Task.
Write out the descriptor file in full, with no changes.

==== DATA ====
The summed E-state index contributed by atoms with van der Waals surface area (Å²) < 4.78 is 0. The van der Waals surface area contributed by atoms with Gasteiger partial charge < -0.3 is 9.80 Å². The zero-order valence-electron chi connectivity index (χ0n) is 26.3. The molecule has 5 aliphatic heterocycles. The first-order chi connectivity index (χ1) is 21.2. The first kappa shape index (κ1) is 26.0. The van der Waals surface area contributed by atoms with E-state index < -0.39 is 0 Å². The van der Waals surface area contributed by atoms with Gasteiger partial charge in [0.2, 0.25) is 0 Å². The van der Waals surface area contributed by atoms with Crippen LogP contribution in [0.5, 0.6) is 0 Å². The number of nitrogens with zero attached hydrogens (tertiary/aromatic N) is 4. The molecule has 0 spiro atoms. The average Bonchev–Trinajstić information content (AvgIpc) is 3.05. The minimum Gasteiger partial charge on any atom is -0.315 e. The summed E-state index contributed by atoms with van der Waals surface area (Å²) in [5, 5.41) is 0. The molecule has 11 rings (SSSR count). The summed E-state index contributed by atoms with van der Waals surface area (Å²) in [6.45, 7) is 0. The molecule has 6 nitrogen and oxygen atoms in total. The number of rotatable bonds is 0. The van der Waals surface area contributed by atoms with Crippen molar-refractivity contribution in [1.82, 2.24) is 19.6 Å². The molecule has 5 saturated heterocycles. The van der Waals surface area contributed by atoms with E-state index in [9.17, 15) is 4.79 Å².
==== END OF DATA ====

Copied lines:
The summed E-state index contributed by atoms with van der Waals surface area (Å²) < 4.78 is 0. The van der Waals surface area contributed by atoms with Gasteiger partial charge < -0.3 is 9.80 Å². The zero-order valence-electron chi connectivity index (χ0n) is 26.3. The molecule has 5 aliphatic heterocycles. The first-order chi connectivity index (χ1) is 21.2. The first kappa shape index (κ1) is 26.0. The van der Waals surface area contributed by atoms with E-state index < -0.39 is 0 Å². The van der Waals surface area contributed by atoms with Gasteiger partial charge in [0.2, 0.25) is 0 Å². The van der Waals surface area contributed by atoms with Crippen LogP contribution in [0.5, 0.6) is 0 Å². The number of nitrogens with zero attached hydrogens (tertiary/aromatic N) is 4. The molecule has 0 spiro atoms. The average Bonchev–Trinajstić information content (AvgIpc) is 3.05. The minimum Gasteiger partial charge on any atom is -0.315 e. The summed E-state index contributed by atoms with van der Waals surface area (Å²) in [5, 5.41) is 0. The molecule has 11 rings (SSSR count). The summed E-state index contributed by atoms with van der Waals surface area (Å²) in [6.45, 7) is 0. The molecule has 6 nitrogen and oxygen atoms in total. The number of rotatable bonds is 0. The van der Waals surface area contributed by atoms with Crippen molar-refractivity contribution in [1.82, 2.24) is 19.6 Å². The molecule has 5 saturated heterocycles. The van der Waals surface area contributed by atoms with E-state index in [9.17, 15) is 4.79 Å².